We all have individual wants and needs. For users looking for particular features closely tied to their niche or better fitting to their preferences, these chat apps with unique features stand out from the rest in their sector.
With a strong monopoly in the Chinese market, WeChat is a dynamic all-in-one communication app. The cross-sector service with an estimated 1.1 million monthly active users includes features such as payment options, business connections, and other networking functions.
Often referred to as the “Facebook of Japan”, the Japanese-developed chat app LINE positions itself as an all-in-one communication tool. Additional features include an extensive sticker library, in-app games, worldwide news, and payment options. LINE prioritizes integrating networking functions to enhance users’ ability to communicate and interact with one another.
A current popular choice for users outside the gaming community is Discord. The chat app is organized into topic-based channels and likens to YouTube, wherein users produce content for community engagement. While Discord is gaining popularity amongst the younger generation, it is important to note that the platform does not use end-to-end encryption for its messages.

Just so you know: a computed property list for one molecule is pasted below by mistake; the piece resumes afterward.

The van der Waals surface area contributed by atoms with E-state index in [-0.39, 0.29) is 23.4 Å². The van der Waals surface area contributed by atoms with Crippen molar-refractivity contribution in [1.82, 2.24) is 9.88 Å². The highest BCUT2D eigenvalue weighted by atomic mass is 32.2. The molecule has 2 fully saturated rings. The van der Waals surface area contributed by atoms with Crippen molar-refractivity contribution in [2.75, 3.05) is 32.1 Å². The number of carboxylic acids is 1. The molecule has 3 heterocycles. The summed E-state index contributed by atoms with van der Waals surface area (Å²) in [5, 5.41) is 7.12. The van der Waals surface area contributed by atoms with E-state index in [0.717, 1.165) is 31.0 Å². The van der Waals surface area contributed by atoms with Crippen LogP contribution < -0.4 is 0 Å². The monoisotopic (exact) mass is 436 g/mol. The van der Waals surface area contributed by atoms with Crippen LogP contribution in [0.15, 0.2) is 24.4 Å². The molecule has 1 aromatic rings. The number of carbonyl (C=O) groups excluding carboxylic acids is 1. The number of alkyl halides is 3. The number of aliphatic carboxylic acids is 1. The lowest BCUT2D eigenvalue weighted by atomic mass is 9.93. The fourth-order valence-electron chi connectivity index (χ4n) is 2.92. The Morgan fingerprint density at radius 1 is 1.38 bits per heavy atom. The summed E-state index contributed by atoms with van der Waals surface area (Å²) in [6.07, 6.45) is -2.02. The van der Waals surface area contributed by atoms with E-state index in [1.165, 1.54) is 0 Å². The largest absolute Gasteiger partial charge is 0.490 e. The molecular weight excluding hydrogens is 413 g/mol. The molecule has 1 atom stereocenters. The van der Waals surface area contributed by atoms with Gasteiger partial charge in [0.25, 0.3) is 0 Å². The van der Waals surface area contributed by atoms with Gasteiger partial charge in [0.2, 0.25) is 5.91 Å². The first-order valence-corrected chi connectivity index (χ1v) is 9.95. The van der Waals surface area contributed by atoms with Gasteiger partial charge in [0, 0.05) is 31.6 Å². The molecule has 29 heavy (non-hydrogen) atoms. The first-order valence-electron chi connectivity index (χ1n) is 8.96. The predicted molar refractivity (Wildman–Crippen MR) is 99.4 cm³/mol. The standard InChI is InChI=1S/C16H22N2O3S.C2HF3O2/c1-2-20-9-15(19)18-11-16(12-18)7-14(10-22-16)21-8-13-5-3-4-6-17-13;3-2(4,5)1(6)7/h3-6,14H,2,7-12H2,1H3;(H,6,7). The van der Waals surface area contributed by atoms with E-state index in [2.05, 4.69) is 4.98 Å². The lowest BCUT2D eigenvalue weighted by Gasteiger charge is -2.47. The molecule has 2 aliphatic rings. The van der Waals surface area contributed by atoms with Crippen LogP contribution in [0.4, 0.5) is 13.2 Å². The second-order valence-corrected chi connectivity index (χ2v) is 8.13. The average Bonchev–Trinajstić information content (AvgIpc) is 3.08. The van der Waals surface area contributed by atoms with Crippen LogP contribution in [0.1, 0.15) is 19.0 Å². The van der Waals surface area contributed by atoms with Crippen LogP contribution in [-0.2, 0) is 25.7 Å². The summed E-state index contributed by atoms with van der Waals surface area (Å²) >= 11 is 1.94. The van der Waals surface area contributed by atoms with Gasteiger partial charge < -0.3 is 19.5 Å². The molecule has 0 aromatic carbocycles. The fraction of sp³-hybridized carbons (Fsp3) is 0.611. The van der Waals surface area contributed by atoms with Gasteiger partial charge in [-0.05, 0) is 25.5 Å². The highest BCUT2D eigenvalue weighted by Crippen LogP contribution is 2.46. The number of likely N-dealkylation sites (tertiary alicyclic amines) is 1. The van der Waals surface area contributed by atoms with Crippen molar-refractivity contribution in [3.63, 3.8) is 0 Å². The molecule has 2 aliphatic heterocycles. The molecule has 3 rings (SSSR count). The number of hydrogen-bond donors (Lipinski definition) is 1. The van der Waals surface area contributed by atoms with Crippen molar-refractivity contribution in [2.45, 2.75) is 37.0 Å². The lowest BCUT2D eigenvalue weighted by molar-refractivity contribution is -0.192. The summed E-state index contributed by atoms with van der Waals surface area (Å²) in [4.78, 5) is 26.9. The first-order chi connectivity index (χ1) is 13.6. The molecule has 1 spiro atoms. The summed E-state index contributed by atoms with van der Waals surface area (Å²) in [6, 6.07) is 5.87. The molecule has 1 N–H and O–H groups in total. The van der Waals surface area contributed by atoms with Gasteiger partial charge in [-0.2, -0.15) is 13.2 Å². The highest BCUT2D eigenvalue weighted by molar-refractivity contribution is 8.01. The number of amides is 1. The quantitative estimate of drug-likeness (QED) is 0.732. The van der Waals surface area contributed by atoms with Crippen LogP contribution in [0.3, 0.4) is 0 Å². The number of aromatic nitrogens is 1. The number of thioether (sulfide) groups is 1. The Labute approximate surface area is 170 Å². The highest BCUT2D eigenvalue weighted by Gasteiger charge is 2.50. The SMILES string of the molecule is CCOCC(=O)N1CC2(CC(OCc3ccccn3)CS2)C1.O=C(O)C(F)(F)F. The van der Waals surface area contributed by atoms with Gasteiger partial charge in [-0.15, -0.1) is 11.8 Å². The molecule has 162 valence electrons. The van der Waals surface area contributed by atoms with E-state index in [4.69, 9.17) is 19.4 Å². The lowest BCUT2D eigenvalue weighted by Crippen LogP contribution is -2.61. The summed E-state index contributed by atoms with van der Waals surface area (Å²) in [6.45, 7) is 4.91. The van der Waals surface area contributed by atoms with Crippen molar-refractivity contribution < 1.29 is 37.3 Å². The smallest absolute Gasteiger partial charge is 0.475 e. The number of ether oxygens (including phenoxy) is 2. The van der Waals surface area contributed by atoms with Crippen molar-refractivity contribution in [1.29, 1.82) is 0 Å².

You’ve hopefully been able to gain a concise overview and understanding of how chat apps seem to govern our day-to-day, whether at work or in our free time. Although all types of chat apps have the classic required feature set, not all chat apps share a similar focus. If we truly communicate so much every day, it certainly pays off to choose the type of chat app that allows you to communicate the way best suited to your personal needs.
I have become more and more aware of how often I communicate personally with colleagues, friends and family via chat apps. I use a variety of chat apps for both work and personal communication. Do you also use more than one chat app? I’d love to know what your preferences are and why.
Jessica and the Zenkit Team